# Conditional Probability

• Sep 13th 2009, 06:57 PM
chengbin
Conditional Probability
I don't get the multiplication theorem of conditional probability.

$p(A\cap B\cap C)=p(A) p(B\cap C|A)$

Why does it equal to

$p(A) p(B|A)p(C|A\cap B)$?

BTW, how do I get the dot for multiply in latex?
• Sep 14th 2009, 03:16 AM
Plato
Quote:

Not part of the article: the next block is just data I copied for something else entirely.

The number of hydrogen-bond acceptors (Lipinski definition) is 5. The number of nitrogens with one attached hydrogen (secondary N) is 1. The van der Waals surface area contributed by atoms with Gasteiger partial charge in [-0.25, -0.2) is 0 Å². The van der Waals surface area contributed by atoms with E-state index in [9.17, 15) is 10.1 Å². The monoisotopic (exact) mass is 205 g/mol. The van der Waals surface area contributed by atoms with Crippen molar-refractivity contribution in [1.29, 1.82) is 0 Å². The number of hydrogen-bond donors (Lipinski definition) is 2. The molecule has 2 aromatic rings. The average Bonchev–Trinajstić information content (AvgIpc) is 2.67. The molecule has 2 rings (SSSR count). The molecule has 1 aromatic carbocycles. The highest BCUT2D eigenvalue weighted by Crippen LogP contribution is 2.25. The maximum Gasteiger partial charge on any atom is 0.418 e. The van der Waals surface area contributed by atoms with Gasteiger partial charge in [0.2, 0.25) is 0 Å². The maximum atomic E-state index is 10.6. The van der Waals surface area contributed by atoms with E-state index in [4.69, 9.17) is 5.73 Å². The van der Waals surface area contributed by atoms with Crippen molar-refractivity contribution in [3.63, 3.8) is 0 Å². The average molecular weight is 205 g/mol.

Originally Posted by chengbin
I don't get the multiplication theorem of conditional probability.

$p(A\cap B\cap C)=p(A) p(B\cap C|A)$

Why does it equal to $p(A) p(B|A)p(C|A\cap B)$?

BTW, how do I get the dot for multiply in latex?

$$A \cdot B$$ gives $A \cdot B$.

If $P(L)\not= 0$ then by definition $P(K|L)=\frac{P(K\cap L)}{P(L)}$.
But that means $P(K\cap L)=P(K|L)\cdot P(L)$.